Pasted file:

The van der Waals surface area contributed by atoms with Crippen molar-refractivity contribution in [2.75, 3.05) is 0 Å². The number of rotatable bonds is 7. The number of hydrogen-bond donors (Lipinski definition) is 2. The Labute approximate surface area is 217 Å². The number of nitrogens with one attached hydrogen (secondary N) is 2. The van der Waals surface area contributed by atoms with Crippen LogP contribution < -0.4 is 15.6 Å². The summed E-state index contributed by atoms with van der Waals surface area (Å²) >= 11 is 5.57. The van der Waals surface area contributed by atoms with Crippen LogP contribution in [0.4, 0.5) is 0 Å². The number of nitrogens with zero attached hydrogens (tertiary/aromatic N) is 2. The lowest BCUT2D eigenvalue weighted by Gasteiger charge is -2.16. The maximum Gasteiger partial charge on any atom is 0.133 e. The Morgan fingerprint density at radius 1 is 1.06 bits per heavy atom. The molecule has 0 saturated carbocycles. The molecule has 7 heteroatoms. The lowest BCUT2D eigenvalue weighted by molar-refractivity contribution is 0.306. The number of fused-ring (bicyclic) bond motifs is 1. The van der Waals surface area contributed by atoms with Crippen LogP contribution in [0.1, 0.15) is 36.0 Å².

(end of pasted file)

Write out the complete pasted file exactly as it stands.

The van der Waals surface area contributed by atoms with Crippen molar-refractivity contribution in [2.75, 3.05) is 0 Å². The number of rotatable bonds is 7. The number of hydrogen-bond donors (Lipinski definition) is 2. The Labute approximate surface area is 217 Å². The number of nitrogens with one attached hydrogen (secondary N) is 2. The van der Waals surface area contributed by atoms with Crippen LogP contribution < -0.4 is 15.6 Å². The summed E-state index contributed by atoms with van der Waals surface area (Å²) >= 11 is 5.57. The van der Waals surface area contributed by atoms with Crippen LogP contribution in [0.4, 0.5) is 0 Å². The number of nitrogens with zero attached hydrogens (tertiary/aromatic N) is 2. The lowest BCUT2D eigenvalue weighted by Gasteiger charge is -2.16. The maximum Gasteiger partial charge on any atom is 0.133 e. The Morgan fingerprint density at radius 1 is 1.06 bits per heavy atom. The molecule has 0 saturated carbocycles. The molecule has 7 heteroatoms. The lowest BCUT2D eigenvalue weighted by molar-refractivity contribution is 0.306. The number of fused-ring (bicyclic) bond motifs is 1. The van der Waals surface area contributed by atoms with Crippen LogP contribution in [0.1, 0.15) is 36.0 Å².